Each year, DCSki chronicles some of the newest enhancements at Mid-Atlantic ski resorts. These upgrades typically consist of snowmaking enhancements, renovated lodges, a new fleet of rental skis, or even an occasional chairlift upgrade. But announcing a new resort? Well, that’s almost unheard of. Until now. Sort of, anyway.
This winter, Pennsylvania’s historic Laurel Ski Area will re-open for the first time in over a decade. This isn’t the first time the ski area has re-opened: dating back to the mid-1930s, the resort was first operated as a private resort by the Mellon family. In 1958, the Mellon family made the ski area public. The ski area was turned over to the state of Pennsylvania in 1962, which operated it using various concessionaires for the next 27 years. However, mild winters and a constrained water supply caused the resort to shut down in March of 1989.
A decade after that, efforts to re-open the area were successful: the Laurel Mountain Ski Company obtained a long-term lease with the Commonwealth of Pennsylvania to update and re-open the ski area. In 1999, Laurel Mountain re-opened its doors with a rebuilt lodge, new and upgraded lifts, a tubing park, a snowboard halfpipe and terrain park, enhanced snowmaking, and lighting.
But warm winters hit again, and the newly-reopened resort was unable to make ends meet. Laurel Mountain was placed on the auction block in the Fall of 2003. Virginia-based HomeSpan Financial Group began to purchase the resort in November, 2003, hoping to open the resort for the 2003-2004 winter season. However, tragedy struck when the president of Home Span suddenly died, preventing the area from opening that season.
In October, 2004, Seven Springs announced that it would operate Laurel Mountain for the 2004-2005 winter season under the name The Springs at Laurel Mountain. That only lasted one season, though. Seven Springs announced that it was taking a year to study potential improvements to Laurel Mountain with the hopes of re-opening it for the 2006-2007 season, but Seven Springs itself was sold to a new buyer in the summer of 2006, which kept Laurel Mountain on the sidelines.
Things were looking fairly bleak for Laurel Mountain fans at that point. Three attempts to revive the ski area had failed. But fans of Laurel Mountain are a hardy bunch, and they continued to lobby state officials in Pennsylvania to invest in re-opening the ski area. And no wonder: Laurel Mountain is known as a skier’s mountain, with some of the steepest terrain in the Mid-Atlantic. The Lower Wildcat trail is legendary with its 72% grade, and located within 493 acres of Laurel Mountain State Park, the ski area offers some of the best views in the region.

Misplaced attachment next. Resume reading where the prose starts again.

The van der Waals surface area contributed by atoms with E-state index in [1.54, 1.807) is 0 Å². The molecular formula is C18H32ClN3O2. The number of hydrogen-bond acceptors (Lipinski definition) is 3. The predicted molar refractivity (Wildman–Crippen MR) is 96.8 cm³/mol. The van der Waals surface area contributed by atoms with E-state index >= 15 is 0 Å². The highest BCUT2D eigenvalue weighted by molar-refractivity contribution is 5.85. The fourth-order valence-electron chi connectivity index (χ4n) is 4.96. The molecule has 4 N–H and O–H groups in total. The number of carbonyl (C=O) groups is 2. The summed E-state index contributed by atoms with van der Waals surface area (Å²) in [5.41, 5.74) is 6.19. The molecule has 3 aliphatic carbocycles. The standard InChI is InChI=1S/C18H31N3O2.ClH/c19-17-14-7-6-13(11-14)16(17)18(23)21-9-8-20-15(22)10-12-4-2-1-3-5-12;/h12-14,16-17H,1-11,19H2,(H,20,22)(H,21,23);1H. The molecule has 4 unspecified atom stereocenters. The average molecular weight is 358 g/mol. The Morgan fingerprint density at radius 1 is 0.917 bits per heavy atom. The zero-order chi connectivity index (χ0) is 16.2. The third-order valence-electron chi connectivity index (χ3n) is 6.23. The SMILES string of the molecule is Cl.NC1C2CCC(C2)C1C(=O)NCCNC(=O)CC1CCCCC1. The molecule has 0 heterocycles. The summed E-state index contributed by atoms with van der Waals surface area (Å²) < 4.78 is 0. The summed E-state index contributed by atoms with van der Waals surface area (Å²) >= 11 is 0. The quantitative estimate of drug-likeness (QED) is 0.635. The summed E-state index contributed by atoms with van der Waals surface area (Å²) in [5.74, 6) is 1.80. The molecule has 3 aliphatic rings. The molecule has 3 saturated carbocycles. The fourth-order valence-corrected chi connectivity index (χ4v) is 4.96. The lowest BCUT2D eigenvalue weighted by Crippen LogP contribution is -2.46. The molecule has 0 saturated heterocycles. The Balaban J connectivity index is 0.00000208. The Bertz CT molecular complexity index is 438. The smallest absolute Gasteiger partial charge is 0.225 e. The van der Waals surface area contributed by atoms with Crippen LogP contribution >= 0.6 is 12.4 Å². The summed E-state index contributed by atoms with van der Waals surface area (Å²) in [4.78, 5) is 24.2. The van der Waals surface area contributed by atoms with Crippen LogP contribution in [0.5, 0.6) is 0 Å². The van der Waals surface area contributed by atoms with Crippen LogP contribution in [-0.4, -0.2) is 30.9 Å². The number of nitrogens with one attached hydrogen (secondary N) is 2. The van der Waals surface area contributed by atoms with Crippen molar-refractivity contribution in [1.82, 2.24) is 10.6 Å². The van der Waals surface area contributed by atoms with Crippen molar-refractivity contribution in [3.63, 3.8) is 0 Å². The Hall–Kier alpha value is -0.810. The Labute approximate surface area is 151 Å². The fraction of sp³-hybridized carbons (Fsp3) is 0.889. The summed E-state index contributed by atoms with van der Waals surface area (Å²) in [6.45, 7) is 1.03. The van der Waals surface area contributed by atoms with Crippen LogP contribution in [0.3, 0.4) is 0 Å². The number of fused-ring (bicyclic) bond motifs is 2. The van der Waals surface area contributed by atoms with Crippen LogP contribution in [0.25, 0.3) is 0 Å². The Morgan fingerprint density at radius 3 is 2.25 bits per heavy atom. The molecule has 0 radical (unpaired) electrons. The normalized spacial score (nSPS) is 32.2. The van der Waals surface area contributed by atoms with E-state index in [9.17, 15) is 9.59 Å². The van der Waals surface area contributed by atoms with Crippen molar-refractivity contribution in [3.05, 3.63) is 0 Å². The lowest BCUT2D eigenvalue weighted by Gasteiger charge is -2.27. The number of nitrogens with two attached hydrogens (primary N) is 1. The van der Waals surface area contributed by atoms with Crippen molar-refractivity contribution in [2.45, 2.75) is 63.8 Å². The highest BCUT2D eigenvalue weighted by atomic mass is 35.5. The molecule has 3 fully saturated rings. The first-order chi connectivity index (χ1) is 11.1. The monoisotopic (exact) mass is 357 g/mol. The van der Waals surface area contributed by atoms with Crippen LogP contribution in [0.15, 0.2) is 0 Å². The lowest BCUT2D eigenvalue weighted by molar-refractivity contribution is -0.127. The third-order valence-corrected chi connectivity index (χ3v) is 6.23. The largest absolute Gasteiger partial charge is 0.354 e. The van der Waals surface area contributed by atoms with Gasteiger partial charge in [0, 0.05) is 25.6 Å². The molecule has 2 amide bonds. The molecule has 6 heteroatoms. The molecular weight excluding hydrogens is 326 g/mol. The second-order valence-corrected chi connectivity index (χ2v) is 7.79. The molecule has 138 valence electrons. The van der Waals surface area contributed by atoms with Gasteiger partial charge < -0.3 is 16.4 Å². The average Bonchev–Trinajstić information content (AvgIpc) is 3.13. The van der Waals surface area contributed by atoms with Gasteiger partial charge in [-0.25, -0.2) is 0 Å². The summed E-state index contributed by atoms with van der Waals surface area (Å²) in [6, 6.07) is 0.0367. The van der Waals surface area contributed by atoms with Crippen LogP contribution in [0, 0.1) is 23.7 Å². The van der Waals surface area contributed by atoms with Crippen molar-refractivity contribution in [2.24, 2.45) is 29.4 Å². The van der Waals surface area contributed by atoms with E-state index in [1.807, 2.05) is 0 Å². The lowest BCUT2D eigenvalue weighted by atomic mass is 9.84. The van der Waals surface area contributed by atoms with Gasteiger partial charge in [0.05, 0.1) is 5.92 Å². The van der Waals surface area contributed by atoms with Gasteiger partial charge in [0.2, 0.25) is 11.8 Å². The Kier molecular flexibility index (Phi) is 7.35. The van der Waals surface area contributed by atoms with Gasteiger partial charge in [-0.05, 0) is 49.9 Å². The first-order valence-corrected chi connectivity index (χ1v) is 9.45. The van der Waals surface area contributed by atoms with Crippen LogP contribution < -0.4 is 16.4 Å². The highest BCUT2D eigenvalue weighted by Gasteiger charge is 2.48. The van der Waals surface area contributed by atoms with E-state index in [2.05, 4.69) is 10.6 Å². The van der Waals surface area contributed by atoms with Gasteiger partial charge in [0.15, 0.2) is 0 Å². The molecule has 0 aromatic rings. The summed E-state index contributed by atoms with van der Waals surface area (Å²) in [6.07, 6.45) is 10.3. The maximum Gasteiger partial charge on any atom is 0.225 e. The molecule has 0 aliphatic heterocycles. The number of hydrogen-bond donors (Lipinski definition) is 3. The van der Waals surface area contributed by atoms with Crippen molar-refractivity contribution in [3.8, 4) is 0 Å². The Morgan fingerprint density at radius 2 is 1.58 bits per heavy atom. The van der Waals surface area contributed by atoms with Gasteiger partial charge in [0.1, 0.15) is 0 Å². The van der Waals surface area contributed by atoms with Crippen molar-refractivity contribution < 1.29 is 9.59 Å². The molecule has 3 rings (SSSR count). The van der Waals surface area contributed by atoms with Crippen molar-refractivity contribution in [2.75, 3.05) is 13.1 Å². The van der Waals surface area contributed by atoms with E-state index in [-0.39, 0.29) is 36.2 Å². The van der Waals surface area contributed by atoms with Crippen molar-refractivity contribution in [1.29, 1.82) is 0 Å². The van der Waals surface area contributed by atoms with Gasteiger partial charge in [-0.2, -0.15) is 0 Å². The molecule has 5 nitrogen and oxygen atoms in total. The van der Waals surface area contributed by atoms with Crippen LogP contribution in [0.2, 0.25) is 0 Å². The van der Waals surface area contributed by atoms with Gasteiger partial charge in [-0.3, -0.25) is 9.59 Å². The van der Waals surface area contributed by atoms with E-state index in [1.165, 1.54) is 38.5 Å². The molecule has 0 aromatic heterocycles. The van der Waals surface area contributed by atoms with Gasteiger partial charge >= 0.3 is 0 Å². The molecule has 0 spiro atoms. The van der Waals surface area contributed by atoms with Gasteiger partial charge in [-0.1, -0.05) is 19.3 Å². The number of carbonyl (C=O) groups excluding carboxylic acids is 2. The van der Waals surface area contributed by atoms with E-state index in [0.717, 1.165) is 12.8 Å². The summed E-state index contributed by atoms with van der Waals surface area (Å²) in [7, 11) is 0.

Fast forward to the present: On January 26, 2016, representatives from the Pennsylvania state legislature, the Pennsylvania Department of Conservation and Natural Resources (DCNR), Ligonier Construction, and Seven Springs met at Laurel Mountain for a ceremonial groundbreaking. Over the past summer, aggressive efforts were made to revitalize Laurel Mountain once again with an aim to open for the 2016-2017 winter season. Recently, Seven Springs announced that a multi-year renovation project at Laurel Mountain has been completed. Laurel Mountain will re-open this winter, providing a chance for a new generation of skiers and snowboarders to experience the ski area.
This past summer, a modern SkyTrac fixed-grip quad chairlift was installed at Laurel Mountain, capable of transporting 2,400 skiers per hour. The snowmaking system was overhauled, and 52 new snowguns were added. The water supply for snowmaking was doubled in capacity to 26 million gallons, which will help snowmaking efforts when Mother Nature gets skimpy with the natural snow. Several slopes were also regraded and widened.
Seven Springs now operates three nearby ski areas: Seven Springs Mountain Resort, Hidden Valley Resort, and Laurel Mountain.
“We are commited to our guests and to our role as a leader in the industry,” said Eric Mauck, CEO of Seven Springs, Hidden Valley, and Laurel Mountain. “This is an exciting year for our resort family. With these new improvements and initiatives, we will continue to provide our guests with legendary experience in the beautiful Laurel Highlands.”
M. Scott Smith is the founder and Editor of DCSki. Scott loves outdoor activities such as camping, hiking, kayaking, skiing, and mountain biking. He is an avid photographer and writer.
Nice write up Scott. Let's hope Laurel is a sucess.
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